The card is called L'Amore, "Love" and L'Innamorato, "The Lovers". The picture speaks of love. Tom Little (1999-2001) explains: "In the original Italian tarot tradition, the card is always called simply "Love" (never "The Lovers"), and the picture almost always shows a couple with Cupid above them." In the possibly oldest surviving tarot card the scene seems to show a royal wedding.
In the later Tarot de Marseille design, the couple is joined by a third party, standing off to the left. The figure in the center is often a young man. On one side he has a seductive young woman, and the other side an older, modest and regal Lady Virtue. He seems to be in the middle of a conflict. Also, in the "Ancient Tarots of Lombardy", a woman is choosing between two male suitors similarly.
In conclusion, the Italian tradition gives an uncomplicated allegory of "Love", and the later Marseille tradition adds the theme of choosing between some.
Love-given discussions and harmony matters, and so does "trespassing one another" in all right ways
Adept at charming conversation, becoming all mechanical hardly suits her.
Love can bring lots of interest into things.
Love charms a lot of persons into getting involved, and so can humming nice tunes do.
Fair items tend to bring on many happy encounters .
Love is herding others both diplomatically and well.
Love often takes a situation firmly in hand.
Who can afford wisdom can be very good at debates.
Love-evoked flaws may still appeal to many.
Congenial wit or wisdom tends to honestly express inner standards. ◇.
Neatness and order rarely hurt delicate feelings.
Balancing along, love may seem agreeable for a long time.
Love-making can put people at ease and make them feel comfortable at home.
Fashion composers and interior decorators both need to focus on someones.
Fond of harmony with others, love ensnares.
Grace of style matters.
The great partner has to be gauging and careful to continue well.
Love tends to trespass, which has to be guarded against.
Wise folks also love the colours of the sunset, so as not to put all their love eggs in one basket . . .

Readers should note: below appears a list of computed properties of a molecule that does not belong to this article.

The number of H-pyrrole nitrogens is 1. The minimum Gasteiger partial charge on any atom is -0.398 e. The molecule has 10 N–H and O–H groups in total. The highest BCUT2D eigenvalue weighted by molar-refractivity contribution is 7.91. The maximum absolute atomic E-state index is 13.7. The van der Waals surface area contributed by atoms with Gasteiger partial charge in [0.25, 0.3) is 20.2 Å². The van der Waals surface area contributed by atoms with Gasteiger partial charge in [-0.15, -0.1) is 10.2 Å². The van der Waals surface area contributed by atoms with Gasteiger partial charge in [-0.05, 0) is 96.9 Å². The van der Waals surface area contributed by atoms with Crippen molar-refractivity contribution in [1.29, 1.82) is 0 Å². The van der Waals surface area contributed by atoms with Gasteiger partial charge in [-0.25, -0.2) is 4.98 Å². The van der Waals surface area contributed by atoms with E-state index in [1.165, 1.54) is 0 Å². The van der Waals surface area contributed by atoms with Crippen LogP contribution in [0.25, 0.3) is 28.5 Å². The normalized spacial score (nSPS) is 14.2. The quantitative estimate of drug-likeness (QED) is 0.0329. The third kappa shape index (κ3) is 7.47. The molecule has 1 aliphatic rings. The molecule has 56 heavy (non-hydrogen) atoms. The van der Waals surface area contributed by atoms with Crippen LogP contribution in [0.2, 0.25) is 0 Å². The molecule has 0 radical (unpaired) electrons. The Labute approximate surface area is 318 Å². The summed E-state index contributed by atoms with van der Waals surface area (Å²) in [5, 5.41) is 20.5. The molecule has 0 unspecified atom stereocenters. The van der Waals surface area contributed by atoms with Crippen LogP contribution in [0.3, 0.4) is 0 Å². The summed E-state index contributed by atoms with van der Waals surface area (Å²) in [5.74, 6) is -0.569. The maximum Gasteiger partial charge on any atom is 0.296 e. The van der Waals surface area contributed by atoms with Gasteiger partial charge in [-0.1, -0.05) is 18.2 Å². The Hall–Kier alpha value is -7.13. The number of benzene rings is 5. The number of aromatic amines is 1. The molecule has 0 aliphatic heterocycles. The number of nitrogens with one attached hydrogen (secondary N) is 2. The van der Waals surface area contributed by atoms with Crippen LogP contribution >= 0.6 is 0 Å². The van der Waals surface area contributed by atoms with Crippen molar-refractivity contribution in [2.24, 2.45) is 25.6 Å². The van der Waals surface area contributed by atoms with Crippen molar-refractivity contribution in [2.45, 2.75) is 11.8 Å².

Marriage matters deeply.
True love does not pretend feelings not there.
Some folks experience love as the tremendous responsibility of guilt.
To weigh this and that in the balance is well-nigh irresistible, and one of the causes of vacillating too.
Having ample space or room works towards duping almost naturally
Love can be a diplomat and ally to come, advocating "live and let live".
Love is an expert at ensnaring and captivating others deftly.
Who is proficient at solution-making may find herself on the way towards being a top-dog almost naturally.
There is something about cattle and excellent taste that appeals to you.
Some love can make progress towards duping well, and an be paired up, too.
Love secretly admonishes toward getting on an even keel of fair play, adjusting to the right partners.
Loves can make you feel better for having been with them.
Wild horses and lovers need plenty of room to roam so as to feel self-reliant.
Cooperative thinking adjusts to life, and life adjusts to love and its surprises
Charm helps love on and up.
Much harmony may be had from acquiring more for herself and her kind.
A woman in love can afford cooperative thinking and such endeavours.
Lovers are served by staying tidy and fencing in their separaten identities, and also by guarding against letting the negative steal into their love-adjusted life together.
Harmonious living is served in part by shrewd and very sociable diplomacy.
Cooperating partners need to be fond of fair play among themselves at least. ◇
Love makes us relish others to our liking, at times in surprising alleys. ◇◇
Love may work at striking the right balance of social living.
A fool for love ignores handling love.
Great harmony tends to breed space for thinking one's own thoughts too.
Farley, Helen. A Cultural History of Tarot: From Entertainment to Esotericism. London: I. B. Tauris, 2009. ⍽▢⍽ Helen Farley is Lecturer in Studies in Religion and Esotericism at the University of Queensland. Her book is a researched and well written study of tarot symbolism and the changing imagery in the cards. She explores ways in which the tarot reflects aspects of European culture from Medieval Italy until our times.
Hasbrouck, Muriel Bruce. Tarot and Astrology: The Pursuit of Destiny. Rochester, VM: Inner Traditions / Bear and Company, 1986. Online at Google Books (limited view).
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